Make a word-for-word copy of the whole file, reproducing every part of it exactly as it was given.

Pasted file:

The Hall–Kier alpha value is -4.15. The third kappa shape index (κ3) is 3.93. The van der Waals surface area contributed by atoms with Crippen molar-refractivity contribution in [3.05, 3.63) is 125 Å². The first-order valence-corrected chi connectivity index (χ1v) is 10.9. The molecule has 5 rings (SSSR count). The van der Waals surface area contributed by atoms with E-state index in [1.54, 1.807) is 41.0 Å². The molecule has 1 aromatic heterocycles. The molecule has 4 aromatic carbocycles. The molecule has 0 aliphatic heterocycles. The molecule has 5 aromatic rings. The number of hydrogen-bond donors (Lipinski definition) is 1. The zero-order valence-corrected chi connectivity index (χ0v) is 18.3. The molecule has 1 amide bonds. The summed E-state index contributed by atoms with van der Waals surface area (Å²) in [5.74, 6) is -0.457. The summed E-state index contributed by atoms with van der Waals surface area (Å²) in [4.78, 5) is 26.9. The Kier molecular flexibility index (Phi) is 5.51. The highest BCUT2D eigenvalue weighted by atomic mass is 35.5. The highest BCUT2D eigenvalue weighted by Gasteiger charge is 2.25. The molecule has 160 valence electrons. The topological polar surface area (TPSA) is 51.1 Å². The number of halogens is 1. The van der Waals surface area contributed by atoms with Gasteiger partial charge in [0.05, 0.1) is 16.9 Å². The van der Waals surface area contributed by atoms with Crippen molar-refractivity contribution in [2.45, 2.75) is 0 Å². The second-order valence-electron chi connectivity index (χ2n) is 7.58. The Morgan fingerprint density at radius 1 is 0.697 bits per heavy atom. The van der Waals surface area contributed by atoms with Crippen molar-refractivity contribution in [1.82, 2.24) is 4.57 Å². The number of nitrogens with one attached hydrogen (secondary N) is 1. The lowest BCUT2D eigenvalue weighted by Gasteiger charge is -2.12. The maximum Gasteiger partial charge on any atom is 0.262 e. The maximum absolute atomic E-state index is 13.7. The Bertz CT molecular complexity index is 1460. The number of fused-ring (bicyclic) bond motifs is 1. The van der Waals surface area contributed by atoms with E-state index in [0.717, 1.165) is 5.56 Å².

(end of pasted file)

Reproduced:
The Hall–Kier alpha value is -4.15. The third kappa shape index (κ3) is 3.93. The van der Waals surface area contributed by atoms with Crippen molar-refractivity contribution in [3.05, 3.63) is 125 Å². The first-order valence-corrected chi connectivity index (χ1v) is 10.9. The molecule has 5 rings (SSSR count). The van der Waals surface area contributed by atoms with E-state index in [1.54, 1.807) is 41.0 Å². The molecule has 1 aromatic heterocycles. The molecule has 4 aromatic carbocycles. The molecule has 0 aliphatic heterocycles. The molecule has 5 aromatic rings. The number of hydrogen-bond donors (Lipinski definition) is 1. The zero-order valence-corrected chi connectivity index (χ0v) is 18.3. The molecule has 1 amide bonds. The summed E-state index contributed by atoms with van der Waals surface area (Å²) in [5.74, 6) is -0.457. The summed E-state index contributed by atoms with van der Waals surface area (Å²) in [4.78, 5) is 26.9. The Kier molecular flexibility index (Phi) is 5.51. The highest BCUT2D eigenvalue weighted by atomic mass is 35.5. The highest BCUT2D eigenvalue weighted by Gasteiger charge is 2.25. The molecule has 160 valence electrons. The topological polar surface area (TPSA) is 51.1 Å². The number of halogens is 1. The van der Waals surface area contributed by atoms with Gasteiger partial charge in [0.05, 0.1) is 16.9 Å². The van der Waals surface area contributed by atoms with Crippen molar-refractivity contribution in [2.45, 2.75) is 0 Å². The second-order valence-electron chi connectivity index (χ2n) is 7.58. The Morgan fingerprint density at radius 1 is 0.697 bits per heavy atom. The van der Waals surface area contributed by atoms with Crippen molar-refractivity contribution in [1.82, 2.24) is 4.57 Å². The number of nitrogens with one attached hydrogen (secondary N) is 1. The lowest BCUT2D eigenvalue weighted by Gasteiger charge is -2.12. The maximum Gasteiger partial charge on any atom is 0.262 e. The maximum absolute atomic E-state index is 13.7. The Bertz CT molecular complexity index is 1460. The number of fused-ring (bicyclic) bond motifs is 1. The van der Waals surface area contributed by atoms with E-state index in [0.717, 1.165) is 5.56 Å².